Taiwan says China’s seizure of trawler may be act of psychological warfare

TAIPEI (Reuters) -China’s seizure of a Taiwanese trawler operating close to the Chinese coast might be an act of psychological warfare by Beijing designed to further pressure Taipei, and Taiwan is working to get the boat released, officials said on Thursday.

Chinese officials boarded and then took the boat to a port in China late on Tuesday. It was fishing for squid in Chinese waters near the Taiwan-controlled Kinmen islands. China says it violated a summer ban on fishing and carried out illegal trawling operations.

The incident happened at a time of growing tensions across the Taiwan Strait. China views democratically governed Taiwan as its own territory and has ramped up pressure on Taipei since May when President Lai Ching-te took office, who Beijing accuses of being a “separatist”.

Mainland Affairs Council minister Chiu Chui-cheng told reporters in Taipei that the government will work as hard as possible to get the boat and its fishermen released, communicating with China via Taiwan’s semi-official Straits Exchange Foundation.

Chiu also urged Beijing to demonstrate goodwill and stop pressuring Taiwan.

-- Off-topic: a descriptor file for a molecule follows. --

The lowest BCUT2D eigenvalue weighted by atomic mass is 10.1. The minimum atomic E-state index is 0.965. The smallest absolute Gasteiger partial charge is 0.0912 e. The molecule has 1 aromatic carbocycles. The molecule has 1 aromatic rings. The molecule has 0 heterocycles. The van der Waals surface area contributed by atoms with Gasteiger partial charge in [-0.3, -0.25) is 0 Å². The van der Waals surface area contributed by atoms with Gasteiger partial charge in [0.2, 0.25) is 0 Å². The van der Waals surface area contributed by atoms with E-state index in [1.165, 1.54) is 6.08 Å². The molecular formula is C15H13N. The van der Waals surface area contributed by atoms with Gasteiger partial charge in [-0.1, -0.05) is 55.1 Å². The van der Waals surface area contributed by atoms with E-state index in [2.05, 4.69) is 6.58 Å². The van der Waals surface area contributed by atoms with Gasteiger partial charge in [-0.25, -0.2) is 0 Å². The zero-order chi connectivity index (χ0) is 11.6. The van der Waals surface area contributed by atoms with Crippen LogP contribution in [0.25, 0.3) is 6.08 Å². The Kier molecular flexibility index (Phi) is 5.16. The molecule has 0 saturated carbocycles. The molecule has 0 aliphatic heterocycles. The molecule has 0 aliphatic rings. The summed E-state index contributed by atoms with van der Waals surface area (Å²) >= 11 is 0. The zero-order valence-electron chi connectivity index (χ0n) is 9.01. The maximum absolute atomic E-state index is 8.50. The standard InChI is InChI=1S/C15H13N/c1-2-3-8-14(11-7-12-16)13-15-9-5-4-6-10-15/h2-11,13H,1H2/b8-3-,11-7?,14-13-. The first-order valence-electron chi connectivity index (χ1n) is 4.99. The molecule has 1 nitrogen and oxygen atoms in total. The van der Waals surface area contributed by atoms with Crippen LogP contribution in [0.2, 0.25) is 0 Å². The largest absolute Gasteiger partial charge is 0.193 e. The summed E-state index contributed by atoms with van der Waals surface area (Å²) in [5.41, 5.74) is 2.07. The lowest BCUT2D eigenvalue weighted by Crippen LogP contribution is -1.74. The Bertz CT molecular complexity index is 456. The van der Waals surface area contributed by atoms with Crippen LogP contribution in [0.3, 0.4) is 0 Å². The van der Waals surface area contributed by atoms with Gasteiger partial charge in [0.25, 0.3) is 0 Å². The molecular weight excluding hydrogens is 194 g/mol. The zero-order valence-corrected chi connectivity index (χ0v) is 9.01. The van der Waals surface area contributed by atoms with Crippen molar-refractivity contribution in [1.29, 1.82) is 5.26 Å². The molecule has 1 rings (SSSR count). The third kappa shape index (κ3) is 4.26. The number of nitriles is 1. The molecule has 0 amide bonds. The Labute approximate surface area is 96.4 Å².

Speaking to reporters in parliament earlier in the day, Taiwan National Security Bureau Director-General Tsai Ming-yen said it was unusual for Chinese officials to board and then detain a Taiwanese trawler, and noted China’s explanation that it was illegally fishing.

But China may also have done this to demonstrate its jurisdiction over the strait and put pressure on Taiwan’s government, he added.

“We must continue to analyse whether this is a cognitive warfare operation, and will fully assess what the motivations are for the Chinese communists,” Tsai said.

China has seized Taiwanese trawlers before for illegal fishing but released them after a fine was paid, Taiwan’s coast guard said.

Late Wednesday, China’s Taiwan Affairs Office said the seizure of the boat was an act of “normal law enforcement” to protect fishery resources and the environment given the illegal fishing it was carrying out.

“The relevant departments will deal with it in accordance with the law and regulations,” it said in a statement.

Three of the five fishermen on board are Indonesian nationals, according to Taiwan’s coast guard.

China says it has sovereignty over the strait. Both Taiwan and the United States say it is an international waterway.

Taiwan has complained for four years of stepped-up Chinese “grey zone” activities attempting to wear down Taiwan with offensive actions that stop short of full-blown conflict, like flying balloons over Taiwan.

(Reporting by Ben Blanchard and Yimou Lee; Additional reporting by Roger Tung; Editing by Michael Perry and David Holmes)


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